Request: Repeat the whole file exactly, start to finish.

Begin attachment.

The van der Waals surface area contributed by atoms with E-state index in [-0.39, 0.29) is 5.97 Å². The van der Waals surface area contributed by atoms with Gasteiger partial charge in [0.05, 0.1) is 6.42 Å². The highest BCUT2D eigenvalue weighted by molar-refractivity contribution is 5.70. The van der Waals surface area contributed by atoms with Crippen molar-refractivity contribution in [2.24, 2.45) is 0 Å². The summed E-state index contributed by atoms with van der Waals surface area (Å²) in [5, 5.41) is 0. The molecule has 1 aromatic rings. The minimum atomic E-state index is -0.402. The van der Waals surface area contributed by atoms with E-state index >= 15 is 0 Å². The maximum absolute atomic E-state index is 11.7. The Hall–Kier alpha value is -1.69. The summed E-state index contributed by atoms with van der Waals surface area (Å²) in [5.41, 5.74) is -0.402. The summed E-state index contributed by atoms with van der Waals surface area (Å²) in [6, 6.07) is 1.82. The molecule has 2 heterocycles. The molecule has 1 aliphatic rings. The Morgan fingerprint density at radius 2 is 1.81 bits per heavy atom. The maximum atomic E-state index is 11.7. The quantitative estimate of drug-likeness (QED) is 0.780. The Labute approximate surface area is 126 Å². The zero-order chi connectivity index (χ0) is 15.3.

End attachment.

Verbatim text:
The van der Waals surface area contributed by atoms with E-state index in [-0.39, 0.29) is 5.97 Å². The van der Waals surface area contributed by atoms with Gasteiger partial charge in [0.05, 0.1) is 6.42 Å². The highest BCUT2D eigenvalue weighted by molar-refractivity contribution is 5.70. The van der Waals surface area contributed by atoms with Crippen molar-refractivity contribution in [2.24, 2.45) is 0 Å². The summed E-state index contributed by atoms with van der Waals surface area (Å²) in [5, 5.41) is 0. The molecule has 1 aromatic rings. The minimum atomic E-state index is -0.402. The van der Waals surface area contributed by atoms with E-state index >= 15 is 0 Å². The maximum absolute atomic E-state index is 11.7. The Hall–Kier alpha value is -1.69. The summed E-state index contributed by atoms with van der Waals surface area (Å²) in [5.41, 5.74) is -0.402. The summed E-state index contributed by atoms with van der Waals surface area (Å²) in [6, 6.07) is 1.82. The molecule has 2 heterocycles. The molecule has 1 aliphatic rings. The Morgan fingerprint density at radius 2 is 1.81 bits per heavy atom. The maximum atomic E-state index is 11.7. The quantitative estimate of drug-likeness (QED) is 0.780. The Labute approximate surface area is 126 Å². The zero-order chi connectivity index (χ0) is 15.3.